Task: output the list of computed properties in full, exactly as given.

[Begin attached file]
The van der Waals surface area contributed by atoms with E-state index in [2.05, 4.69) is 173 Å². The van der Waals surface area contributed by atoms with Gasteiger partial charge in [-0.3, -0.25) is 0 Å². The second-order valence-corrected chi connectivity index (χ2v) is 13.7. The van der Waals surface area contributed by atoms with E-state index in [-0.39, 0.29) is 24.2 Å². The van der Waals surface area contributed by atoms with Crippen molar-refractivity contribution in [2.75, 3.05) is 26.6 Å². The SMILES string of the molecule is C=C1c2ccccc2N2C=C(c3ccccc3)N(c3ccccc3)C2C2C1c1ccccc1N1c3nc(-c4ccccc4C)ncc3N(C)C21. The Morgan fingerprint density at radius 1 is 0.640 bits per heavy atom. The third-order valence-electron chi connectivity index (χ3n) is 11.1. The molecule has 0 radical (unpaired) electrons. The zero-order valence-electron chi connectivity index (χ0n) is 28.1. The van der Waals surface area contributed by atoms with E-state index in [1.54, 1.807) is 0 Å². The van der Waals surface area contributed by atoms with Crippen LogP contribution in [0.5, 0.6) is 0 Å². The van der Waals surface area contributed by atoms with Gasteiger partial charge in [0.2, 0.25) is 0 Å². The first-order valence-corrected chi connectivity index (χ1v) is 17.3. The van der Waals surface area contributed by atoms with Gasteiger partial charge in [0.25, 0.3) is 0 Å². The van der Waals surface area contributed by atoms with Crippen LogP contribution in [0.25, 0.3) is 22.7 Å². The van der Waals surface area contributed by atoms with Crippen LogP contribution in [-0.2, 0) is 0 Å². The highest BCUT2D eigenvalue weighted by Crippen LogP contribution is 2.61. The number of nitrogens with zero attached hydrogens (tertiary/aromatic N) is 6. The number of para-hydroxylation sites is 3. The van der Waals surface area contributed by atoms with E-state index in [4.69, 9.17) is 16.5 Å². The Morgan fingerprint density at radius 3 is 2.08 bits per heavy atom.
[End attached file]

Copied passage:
The van der Waals surface area contributed by atoms with E-state index in [2.05, 4.69) is 173 Å². The van der Waals surface area contributed by atoms with Gasteiger partial charge in [-0.3, -0.25) is 0 Å². The second-order valence-corrected chi connectivity index (χ2v) is 13.7. The van der Waals surface area contributed by atoms with E-state index in [-0.39, 0.29) is 24.2 Å². The van der Waals surface area contributed by atoms with Crippen molar-refractivity contribution in [2.75, 3.05) is 26.6 Å². The SMILES string of the molecule is C=C1c2ccccc2N2C=C(c3ccccc3)N(c3ccccc3)C2C2C1c1ccccc1N1c3nc(-c4ccccc4C)ncc3N(C)C21. The Morgan fingerprint density at radius 1 is 0.640 bits per heavy atom. The third-order valence-electron chi connectivity index (χ3n) is 11.1. The molecule has 0 radical (unpaired) electrons. The zero-order valence-electron chi connectivity index (χ0n) is 28.1. The van der Waals surface area contributed by atoms with E-state index in [1.54, 1.807) is 0 Å². The van der Waals surface area contributed by atoms with Crippen LogP contribution in [0.5, 0.6) is 0 Å². The van der Waals surface area contributed by atoms with Gasteiger partial charge in [0.2, 0.25) is 0 Å². The first-order valence-corrected chi connectivity index (χ1v) is 17.3. The van der Waals surface area contributed by atoms with Gasteiger partial charge in [0.25, 0.3) is 0 Å². The van der Waals surface area contributed by atoms with Crippen LogP contribution in [0.25, 0.3) is 22.7 Å². The van der Waals surface area contributed by atoms with Crippen LogP contribution in [-0.2, 0) is 0 Å². The highest BCUT2D eigenvalue weighted by Crippen LogP contribution is 2.61. The number of nitrogens with zero attached hydrogens (tertiary/aromatic N) is 6. The number of para-hydroxylation sites is 3. The van der Waals surface area contributed by atoms with E-state index in [4.69, 9.17) is 16.5 Å². The Morgan fingerprint density at radius 3 is 2.08 bits per heavy atom.